Comment: Re:Worse than that... (Score 1) 761

by Etherwalk (#47853275) Attached to: How Scientific Consensus Has Gotten a Bad Reputation

I'm sorry, I got my negatives in the wrong place. It does say exactly what you're objecting to, doesn't it?

Well... shoot. I'm not going to defend what I said that was incorrect. But the intent is defending the frequency of causative studies in psychology.

That's fair. These are problems I've seen in a majority or at least large minority of the studies I've seen and that I have seen referenced, but I do not work in the field so may suffer from sample bias. :)

Comment: Re:Worse than that... (Score 1) 761

by Etherwalk (#47853133) Attached to: How Scientific Consensus Has Gotten a Bad Reputation

Many studies in psychology and sociology do study correlation. There's nothing wrong with it, it just creates a limitation that it is difficult to reliably develop clinical tools from. You can call the studies "preliminary" if you want, but that doesn't make them invalid.

There are also causative experiments that are interesting and useful. They do not suffer from the same limitation, although others (e.g. common experimental populations) apply.

Comment: Re:Worse than that... (Score 2) 761

by Etherwalk (#47853091) Attached to: How Scientific Consensus Has Gotten a Bad Reputation

Correlation or causation depends on the design of the study. When it comes to surveys, those would be correlational studies. When it comes to studying animal behavior, those would be causation.

Absolutely. Most of the studies I have seen discussed or come across in psychology have been correlation-based. While many people are good at saying they don't know for sure what the study means, most people looking at it interpret it to have meaning that fits with their preexisting biases.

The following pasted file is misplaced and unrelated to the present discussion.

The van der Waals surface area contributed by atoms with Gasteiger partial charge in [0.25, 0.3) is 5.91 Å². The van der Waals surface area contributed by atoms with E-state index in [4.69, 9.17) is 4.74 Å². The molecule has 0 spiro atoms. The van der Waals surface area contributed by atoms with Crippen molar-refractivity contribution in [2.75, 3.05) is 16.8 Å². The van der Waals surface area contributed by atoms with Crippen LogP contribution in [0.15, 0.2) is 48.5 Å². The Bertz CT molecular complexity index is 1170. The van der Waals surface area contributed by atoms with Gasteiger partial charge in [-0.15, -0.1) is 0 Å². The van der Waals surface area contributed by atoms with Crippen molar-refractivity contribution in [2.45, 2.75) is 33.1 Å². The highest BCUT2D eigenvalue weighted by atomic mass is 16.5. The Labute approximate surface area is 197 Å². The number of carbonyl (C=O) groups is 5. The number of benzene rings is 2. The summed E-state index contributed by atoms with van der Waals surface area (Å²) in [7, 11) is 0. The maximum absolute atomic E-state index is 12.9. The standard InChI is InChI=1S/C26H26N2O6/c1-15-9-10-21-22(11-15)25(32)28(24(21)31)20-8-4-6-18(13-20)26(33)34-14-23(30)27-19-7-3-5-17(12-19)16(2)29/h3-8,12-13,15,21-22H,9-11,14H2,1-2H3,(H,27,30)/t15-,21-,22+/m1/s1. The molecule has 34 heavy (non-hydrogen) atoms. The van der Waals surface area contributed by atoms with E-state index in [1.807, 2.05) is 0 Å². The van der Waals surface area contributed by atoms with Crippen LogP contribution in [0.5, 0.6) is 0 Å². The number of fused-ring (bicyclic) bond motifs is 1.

Any study's results are only generalizable to the population from which the sample was derived. Thus if the sample was taken from a population of Ohio State university students, those results are only generalizable to that population.

Yes, hence the problem with conducting so many experiments on college students.

Your complaint is with the media and how they report the results no the study's principle investigator.

Not only them. You also see a lot of the same problems in psychology textbooks, for example, and among psychologists. Psychologists are not immune to the problems which plague non-psychologists looking at the research.

I have no problem with any study's principal investigator. I may have problems with their conclusions, but prefer to read a study before I critique it. A broad statement that I have seen certain problems in a field or two does not invalidate the work of any particular person, or even the field as a whole--it simply says that I have seen an issue that the field needs to work on. And it does, to some extent--while psychology is still bad at questioning some underlying tenets, it is much more focused on, for example, cross-cultural research than it was twenty years ago.

Comment: Worse than that... (Score 2, Insightful) 761

by Etherwalk (#47852517) Attached to: How Scientific Consensus Has Gotten a Bad Reputation

It's actually much worse than that.

Studies in economics and psychology tend to suffer from certain problems which limit their real-world application and the likelihood that they actually mean what people think they mean.

First, they are often based on correlation rather than causation. This is especially true with psychology studies, and readily allows confirmation bias, incorrect interpretations of data, and interpretations of data which are heavily influenced by the perspective of the researcher.

Second, they are often done on western college students. This tends not to yield rules of general applicability.

Third, most economics (and psychology of economics) experiments are advertising experiments. They are done by corporations for financial gain and the results are generally kept secret because they are part of a company's IP and help the company sell its products, and because it simply saves the company money to not bother publishing.

There can be no twisted thought without a twisted molecule. -- R. W. Gerard